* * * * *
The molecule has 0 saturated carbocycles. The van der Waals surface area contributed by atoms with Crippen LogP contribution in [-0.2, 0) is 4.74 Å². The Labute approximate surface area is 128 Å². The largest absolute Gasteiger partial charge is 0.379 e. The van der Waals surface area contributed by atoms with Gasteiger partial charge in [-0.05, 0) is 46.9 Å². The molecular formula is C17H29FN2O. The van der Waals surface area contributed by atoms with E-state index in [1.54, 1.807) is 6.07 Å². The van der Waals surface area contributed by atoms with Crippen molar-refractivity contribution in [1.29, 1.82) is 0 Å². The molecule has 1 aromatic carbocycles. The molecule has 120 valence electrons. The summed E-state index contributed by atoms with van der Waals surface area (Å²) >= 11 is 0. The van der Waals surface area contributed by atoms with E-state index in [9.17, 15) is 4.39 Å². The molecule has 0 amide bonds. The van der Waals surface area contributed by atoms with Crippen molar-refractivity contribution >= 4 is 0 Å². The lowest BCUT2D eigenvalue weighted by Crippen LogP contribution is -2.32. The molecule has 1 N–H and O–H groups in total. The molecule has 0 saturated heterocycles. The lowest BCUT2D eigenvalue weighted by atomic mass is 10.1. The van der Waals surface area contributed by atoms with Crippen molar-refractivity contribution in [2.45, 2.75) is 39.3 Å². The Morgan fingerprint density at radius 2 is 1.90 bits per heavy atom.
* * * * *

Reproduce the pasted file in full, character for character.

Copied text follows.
The molecule has 0 saturated carbocycles. The van der Waals surface area contributed by atoms with Crippen LogP contribution in [-0.2, 0) is 4.74 Å². The Labute approximate surface area is 128 Å². The largest absolute Gasteiger partial charge is 0.379 e. The van der Waals surface area contributed by atoms with Gasteiger partial charge in [-0.05, 0) is 46.9 Å². The molecular formula is C17H29FN2O. The van der Waals surface area contributed by atoms with E-state index in [1.54, 1.807) is 6.07 Å². The van der Waals surface area contributed by atoms with Crippen molar-refractivity contribution in [1.29, 1.82) is 0 Å². The molecule has 1 aromatic carbocycles. The molecule has 120 valence electrons. The summed E-state index contributed by atoms with van der Waals surface area (Å²) >= 11 is 0. The van der Waals surface area contributed by atoms with E-state index in [9.17, 15) is 4.39 Å². The molecule has 0 amide bonds. The van der Waals surface area contributed by atoms with Crippen molar-refractivity contribution >= 4 is 0 Å². The lowest BCUT2D eigenvalue weighted by Crippen LogP contribution is -2.32. The molecule has 1 N–H and O–H groups in total. The molecule has 0 saturated heterocycles. The lowest BCUT2D eigenvalue weighted by atomic mass is 10.1. The van der Waals surface area contributed by atoms with Crippen molar-refractivity contribution in [2.45, 2.75) is 39.3 Å². The Morgan fingerprint density at radius 2 is 1.90 bits per heavy atom.